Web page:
7/24/05: TALK: GREAT LAKES

Tomorrow holds the potential for a MI chase for myself...

For tomorrows setup... Winds across MI are pretty much unidirectional, and will be supportive of isolated to scattered severe thunderstorms; capable of producing damaging wind gusts. We will have alot of factors supporting severe weather, including very strong instability (CAPES AOA 3500J/KG), strong deep layer shear, high theta-e, very strong unidirectional wind fields, so we shall see...

Tomorrows temperatures could reach record breaking status as well, GRR is saying that we will see some of the highest temps/heat indexes since 1999. With all that said, I think tomorrow could hold a pretty decent risk for storms across MI.

Rob Dewey, whatcha think?
 
Looks to me like their could very well be damaging winds, with possible minor flooding. Looks to me like the storms will flare up over the night...Looks good so far...
 
Originally posted by nickgrillo
I am pretty surprised that DTX makes pretty much no mention of storms developing in the evening with the cold front, but GRR does, and hits it in their HWO.

Probably because:

1) Morning/early afternoon convection will reduce instability
2) As the day progresses, a thermo-nuclear CAP will develop
3) Very weak convergence along the front

The main threat appears to be in the 12-18Z timeframe across lower MI. The 00Z NAM is doing an amazing job with the convection that just developed over MN/WI just recently. It develops this into a very intense MCS and blasts it eastward with a sharp turn to the southeast, setting it's eyes right on the DTX CWA. Given the degree of shear, forcing, and moderate instability, things should develop quite nicely.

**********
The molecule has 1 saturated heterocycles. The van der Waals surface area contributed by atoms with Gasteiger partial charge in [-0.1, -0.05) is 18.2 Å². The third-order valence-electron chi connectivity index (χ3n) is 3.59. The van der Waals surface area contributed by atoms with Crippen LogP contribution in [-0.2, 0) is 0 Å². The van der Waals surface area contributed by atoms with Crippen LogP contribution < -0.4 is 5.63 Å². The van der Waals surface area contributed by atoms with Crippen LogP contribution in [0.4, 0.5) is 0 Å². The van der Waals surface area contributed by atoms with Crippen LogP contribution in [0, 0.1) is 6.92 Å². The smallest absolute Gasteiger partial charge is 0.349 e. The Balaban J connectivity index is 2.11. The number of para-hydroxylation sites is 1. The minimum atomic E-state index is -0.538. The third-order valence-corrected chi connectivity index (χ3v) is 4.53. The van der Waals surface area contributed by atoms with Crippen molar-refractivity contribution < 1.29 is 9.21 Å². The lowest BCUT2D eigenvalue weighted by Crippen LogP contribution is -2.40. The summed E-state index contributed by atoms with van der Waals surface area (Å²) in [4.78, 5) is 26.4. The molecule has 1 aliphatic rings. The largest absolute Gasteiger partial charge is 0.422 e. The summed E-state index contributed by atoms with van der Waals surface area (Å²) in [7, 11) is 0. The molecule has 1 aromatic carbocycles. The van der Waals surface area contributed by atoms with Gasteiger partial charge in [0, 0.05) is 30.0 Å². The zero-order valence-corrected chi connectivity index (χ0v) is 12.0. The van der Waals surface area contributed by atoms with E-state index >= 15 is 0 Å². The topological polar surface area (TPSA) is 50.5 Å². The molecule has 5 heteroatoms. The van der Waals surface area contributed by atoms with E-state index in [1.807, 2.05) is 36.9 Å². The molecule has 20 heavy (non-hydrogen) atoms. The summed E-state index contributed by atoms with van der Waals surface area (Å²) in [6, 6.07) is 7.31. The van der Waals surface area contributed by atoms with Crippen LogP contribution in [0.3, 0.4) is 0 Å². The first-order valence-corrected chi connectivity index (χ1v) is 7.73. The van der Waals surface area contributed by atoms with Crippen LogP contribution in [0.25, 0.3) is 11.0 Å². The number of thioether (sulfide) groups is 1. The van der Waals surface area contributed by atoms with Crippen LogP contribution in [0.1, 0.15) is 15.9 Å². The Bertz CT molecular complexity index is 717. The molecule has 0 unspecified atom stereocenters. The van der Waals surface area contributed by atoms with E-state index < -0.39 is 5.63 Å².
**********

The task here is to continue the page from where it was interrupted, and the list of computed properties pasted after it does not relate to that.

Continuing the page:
The real race will be tomorrow mornig - Will the SFC-based instability be able to advect in right before the line comes through? The NAM says so, with SBCAPE's climbing near 2000J/KG with almost 500M2/S2 of helicity available (thanks to backed SFC winds, veering rapidly to the northwest at 700MB with a jet max of nearly 55KNTS).

The overal setup resembles what happened yesterday (or today, depending on time) in regards to that long tracked bow echo/derecho.

Either way, after that stuff blow through, 850-700MB temps increase dramatically and CAP everything off, not to mention any subsidence as a result from the MCS.

EDIT: Was just pulling up some forecast soundings from the NAM for various sites around the MI area - At 15-18Z, LAN shows 2500J/KG of CAPE with 0-3KM shear values of nearly 70KNTS - This brings 0-3KM EHI values of 4.5. If storms get their act together tonight, they should be able to survive the trip southward, if not intensity along the way.
 
IF areas can get some sun later on, the combo of outflow boundries, the weak front and lake breeze could just break the cap and if it does break, watch out for the storms will be isolated and in areas with good shear/very unstable air.
 
I'm watching the storm on radar, their are some meso rings embedded in this storm as well. Is anyone chasing yet? The NWS in Pontiac/Detroit has issued a severe thunderstorm warning.
 
Well, I am not 100% convinced that things won't refire later this evening. The CAP still has me concerned quite a bit, but there is at least a small chance things could pop. Latest NAM and RUC both show this happening, with ample instability and shear present. If storms develop, they will obviously be severe.

EDIT: NAM soundings for 21-00Z across the area shows in excess of 4K J/KG of SBCAPE (and 3K J/KG of MLCAPE) to work with. In addition, low level shear (0-2KM and 0-3KM) is 61KNTS and 59KNTS respectively. That is more than sufficient for organized severe thunderstorms, particularly bow echoes. EHI's also get up to 5.9, but with a real lack of directional shear, I don't see a widespread threat for tornadoes. Of interest, increasing the storm relative motion by 5-10KNTS yields effective storm relative helicity of over 300M2/S2, and increases EHI to just over 7. So, the parameters certainly support severe thunderstorms... This of course is assuming that convection even redevelops - but at 00Z, the NAM doesn't even have a hint of CINH. If the NAM and RUC are correct, and the CINH completely errodes, thunderstorm develop is very possible.